THE BICYCLE WAS by the tree when she came down. The blue
Schwinn stood out like a diamond. The red ribbon on the handlebars
beckoned her, and Mary and her father went outside. It had been
snowing all week, and the streets still had a thick layer of slushy white.
Her father walked with her on the new bike, holding it up, letting her
glide through the quiet snow.
Santa had brought her what she asked for in the letter her mother
mailed. Dear Santa, I want a blue Schwinn Stringray Banana bike with
five gears. Her parents told her Santa might not be able to deliver such
a bike. But there it was when she came down the slippery wooden
stairs. Sylvia and Shirley and Daffney were wrong. They had walked
home one day, and she had been the lone holdout: Santa was real.
Riding out in the bracing air, she was a happy ten-year-old as her
father huffed by her. And then it happened. The handlebars shifted,
and when she turned straight the handlebars pointed to the left.
Her father frowned and looked at the bike, pulling out an adjustable
wrench from his coat. “I thought I had tightened that bolt down
enough,” he murmured. Mary stared at him as he tightened the steering
wheel, turning the wheel between his legs. Had he really said he
had tightened the handlebars?
“I thought Santa put the bike together, Daddy.”
And years later she realized how tired her father had been. He
had come home from his sales job, and then stayed up half the night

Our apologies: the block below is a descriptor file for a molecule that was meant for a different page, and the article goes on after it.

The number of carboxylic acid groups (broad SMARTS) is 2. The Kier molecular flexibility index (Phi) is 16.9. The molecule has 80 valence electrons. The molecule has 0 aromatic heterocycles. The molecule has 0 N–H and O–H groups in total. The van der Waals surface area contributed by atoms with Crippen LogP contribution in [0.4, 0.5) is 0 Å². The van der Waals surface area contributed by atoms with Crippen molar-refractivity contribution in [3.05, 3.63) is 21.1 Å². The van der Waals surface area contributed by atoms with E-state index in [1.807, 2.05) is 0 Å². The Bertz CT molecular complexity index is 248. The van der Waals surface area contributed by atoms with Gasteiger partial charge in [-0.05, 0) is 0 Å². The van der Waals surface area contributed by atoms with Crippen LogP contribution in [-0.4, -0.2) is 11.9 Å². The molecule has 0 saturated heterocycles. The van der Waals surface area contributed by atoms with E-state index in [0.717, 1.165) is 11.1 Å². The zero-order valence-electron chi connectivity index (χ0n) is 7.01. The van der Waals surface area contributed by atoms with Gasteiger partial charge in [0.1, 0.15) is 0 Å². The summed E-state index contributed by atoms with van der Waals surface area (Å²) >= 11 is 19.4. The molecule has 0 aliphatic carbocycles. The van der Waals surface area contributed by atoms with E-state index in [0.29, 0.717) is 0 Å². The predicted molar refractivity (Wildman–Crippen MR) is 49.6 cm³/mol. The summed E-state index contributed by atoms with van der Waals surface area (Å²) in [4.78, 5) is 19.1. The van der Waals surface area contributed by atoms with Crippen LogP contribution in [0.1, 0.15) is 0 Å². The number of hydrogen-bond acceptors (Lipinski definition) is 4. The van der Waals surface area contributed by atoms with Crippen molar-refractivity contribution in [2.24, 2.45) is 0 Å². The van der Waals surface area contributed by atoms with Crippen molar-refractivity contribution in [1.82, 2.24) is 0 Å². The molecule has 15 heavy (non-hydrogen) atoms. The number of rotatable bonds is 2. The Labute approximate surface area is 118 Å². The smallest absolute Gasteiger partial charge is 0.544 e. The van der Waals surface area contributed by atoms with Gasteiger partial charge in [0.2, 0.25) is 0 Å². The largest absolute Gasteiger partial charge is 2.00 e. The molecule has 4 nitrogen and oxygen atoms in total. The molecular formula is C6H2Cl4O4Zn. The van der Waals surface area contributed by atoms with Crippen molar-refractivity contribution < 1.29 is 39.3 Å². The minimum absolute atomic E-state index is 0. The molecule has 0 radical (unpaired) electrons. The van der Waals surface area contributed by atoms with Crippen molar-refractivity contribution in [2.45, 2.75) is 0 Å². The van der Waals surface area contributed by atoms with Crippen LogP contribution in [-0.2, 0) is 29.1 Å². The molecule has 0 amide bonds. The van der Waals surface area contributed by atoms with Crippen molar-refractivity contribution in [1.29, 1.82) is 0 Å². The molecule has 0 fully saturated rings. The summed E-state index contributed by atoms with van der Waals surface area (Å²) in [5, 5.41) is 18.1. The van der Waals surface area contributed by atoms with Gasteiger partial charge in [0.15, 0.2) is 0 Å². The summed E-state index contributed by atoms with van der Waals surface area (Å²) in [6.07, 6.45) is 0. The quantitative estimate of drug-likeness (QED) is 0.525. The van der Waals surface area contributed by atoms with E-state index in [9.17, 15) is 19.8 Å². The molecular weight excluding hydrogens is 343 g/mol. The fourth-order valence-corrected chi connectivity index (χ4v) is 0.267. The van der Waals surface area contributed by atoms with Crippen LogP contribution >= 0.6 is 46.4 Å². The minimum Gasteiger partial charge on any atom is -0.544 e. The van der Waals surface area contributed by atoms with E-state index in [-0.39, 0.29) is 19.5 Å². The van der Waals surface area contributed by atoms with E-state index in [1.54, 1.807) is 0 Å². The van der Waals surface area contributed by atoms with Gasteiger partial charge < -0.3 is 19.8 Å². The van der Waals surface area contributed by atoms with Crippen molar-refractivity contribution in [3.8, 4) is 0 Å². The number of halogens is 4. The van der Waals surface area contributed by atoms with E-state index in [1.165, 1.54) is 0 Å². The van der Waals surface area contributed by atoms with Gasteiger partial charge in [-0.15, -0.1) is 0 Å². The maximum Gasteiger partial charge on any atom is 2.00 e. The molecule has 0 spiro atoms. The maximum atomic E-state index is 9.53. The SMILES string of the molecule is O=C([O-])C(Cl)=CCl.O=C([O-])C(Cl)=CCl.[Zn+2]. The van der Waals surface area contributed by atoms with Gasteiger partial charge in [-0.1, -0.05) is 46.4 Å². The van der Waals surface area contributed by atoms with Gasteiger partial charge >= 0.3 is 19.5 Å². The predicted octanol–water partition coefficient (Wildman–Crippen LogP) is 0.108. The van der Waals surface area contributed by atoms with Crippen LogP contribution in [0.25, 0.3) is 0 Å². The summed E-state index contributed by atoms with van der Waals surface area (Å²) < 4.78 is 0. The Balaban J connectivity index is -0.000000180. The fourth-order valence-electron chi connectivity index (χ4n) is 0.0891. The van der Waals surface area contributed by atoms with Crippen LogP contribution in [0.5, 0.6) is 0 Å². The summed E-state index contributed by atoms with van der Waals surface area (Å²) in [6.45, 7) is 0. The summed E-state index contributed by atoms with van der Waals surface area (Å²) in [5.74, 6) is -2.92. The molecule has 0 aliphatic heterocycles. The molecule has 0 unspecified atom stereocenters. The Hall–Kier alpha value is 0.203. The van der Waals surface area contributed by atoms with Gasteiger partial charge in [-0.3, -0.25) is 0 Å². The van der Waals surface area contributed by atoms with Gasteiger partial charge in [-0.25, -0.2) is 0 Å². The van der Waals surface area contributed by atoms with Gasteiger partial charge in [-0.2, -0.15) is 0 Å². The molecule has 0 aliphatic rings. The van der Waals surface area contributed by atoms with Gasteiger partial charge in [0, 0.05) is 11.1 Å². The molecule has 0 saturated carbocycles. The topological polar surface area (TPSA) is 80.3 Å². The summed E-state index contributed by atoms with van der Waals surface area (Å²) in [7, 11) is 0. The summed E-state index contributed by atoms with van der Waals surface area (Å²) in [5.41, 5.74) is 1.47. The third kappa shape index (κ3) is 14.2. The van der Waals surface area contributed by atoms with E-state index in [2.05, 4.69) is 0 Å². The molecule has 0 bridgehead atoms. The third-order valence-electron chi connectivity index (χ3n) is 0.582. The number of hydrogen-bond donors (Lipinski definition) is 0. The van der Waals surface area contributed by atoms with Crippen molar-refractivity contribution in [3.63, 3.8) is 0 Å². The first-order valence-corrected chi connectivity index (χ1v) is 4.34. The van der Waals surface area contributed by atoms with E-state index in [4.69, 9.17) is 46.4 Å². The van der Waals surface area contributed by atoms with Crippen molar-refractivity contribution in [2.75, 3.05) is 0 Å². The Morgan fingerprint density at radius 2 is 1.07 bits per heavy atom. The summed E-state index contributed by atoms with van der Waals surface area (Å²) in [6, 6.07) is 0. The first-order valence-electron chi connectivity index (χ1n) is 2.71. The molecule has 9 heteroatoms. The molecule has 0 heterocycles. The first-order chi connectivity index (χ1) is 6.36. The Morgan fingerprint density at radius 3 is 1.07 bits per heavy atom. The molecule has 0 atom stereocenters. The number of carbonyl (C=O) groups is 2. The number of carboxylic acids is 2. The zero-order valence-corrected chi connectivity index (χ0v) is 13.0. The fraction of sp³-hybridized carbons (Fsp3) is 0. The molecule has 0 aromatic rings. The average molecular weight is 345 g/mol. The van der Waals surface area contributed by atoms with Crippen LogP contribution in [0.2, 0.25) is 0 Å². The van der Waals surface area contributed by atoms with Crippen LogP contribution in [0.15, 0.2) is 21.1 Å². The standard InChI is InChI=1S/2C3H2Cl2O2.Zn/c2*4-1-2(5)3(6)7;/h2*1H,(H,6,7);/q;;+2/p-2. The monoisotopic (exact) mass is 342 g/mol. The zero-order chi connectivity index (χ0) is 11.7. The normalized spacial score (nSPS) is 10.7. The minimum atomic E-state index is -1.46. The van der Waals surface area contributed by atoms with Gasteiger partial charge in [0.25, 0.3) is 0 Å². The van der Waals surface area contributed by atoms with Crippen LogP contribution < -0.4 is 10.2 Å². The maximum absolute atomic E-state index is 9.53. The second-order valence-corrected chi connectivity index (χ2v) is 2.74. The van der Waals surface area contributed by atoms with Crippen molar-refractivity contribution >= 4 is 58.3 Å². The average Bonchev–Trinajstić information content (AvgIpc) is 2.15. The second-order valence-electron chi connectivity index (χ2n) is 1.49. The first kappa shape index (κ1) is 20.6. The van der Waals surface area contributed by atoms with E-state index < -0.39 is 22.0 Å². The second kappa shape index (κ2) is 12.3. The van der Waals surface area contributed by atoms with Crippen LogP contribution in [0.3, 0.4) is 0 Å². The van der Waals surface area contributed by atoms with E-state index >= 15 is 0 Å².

assembling toys. His eyes were red rimmed with heavy bags under
them. He was bent over the bike with a stubble, cranking the bolt in
the center of the handlebars. He wasn’t thinking, and that’s why he
said what he said.
“You’re looking at Santa,” he muttered.
And Mary had stared at him. He kept torquing the bolt with his
bare hands chapped and slightly red from the cold. He finished and
handed her the bike. “There you go.” Mary held the bike and put one
leg over and then paused. She looked at her father, whose eyes had
started watering from the cold, his long overcoat tailing out in the
“You’re Santa Claus, Dad?”
“Yeah, but don’t tell your brothers. They still believe.”
And Mary felt her breath leave. She felt the cheery white world
go away. She brushed away the tears and pushed off, but the bike
slid in the snow, and she felt the rutted ice on her cheek. Her father
picked her up.
“Hey, kiddo, maybe we should try this when it’s not so cold.”
And she had nodded, keeping her head down, brushing away the
tears she blamed on the wind. Her father never knew he had delivered
the hammer blow to her belief in Santa Claus. Even then she knew that
would crush her mother, who went to elaborate means to keep her
belief alive. But she had lost it, and there was simply no turning back.
And that day is what she thought about when she heard the
reindeer trampling overhead like thunder. It’s what got her staring
out the window at Dean floating in space in the green beret with the
snow and fog enveloping the roof. And as she stood at the window,
she felt like that little girl again who had cried on that cold, snowy
Christmas day. And she realized then what George had said was true.
She would have paid a million dollars to have her belief in Santa back.
“I am practical, dammit,” she muttered, hearing nine reindeer
scuff about on her roof.
But there was something about a man who would lead a sled of
reindeer onto a roof for his daughter. And now that man was about
to go down a chimney. Mary considered for the first time that her
husband just might kill himself.
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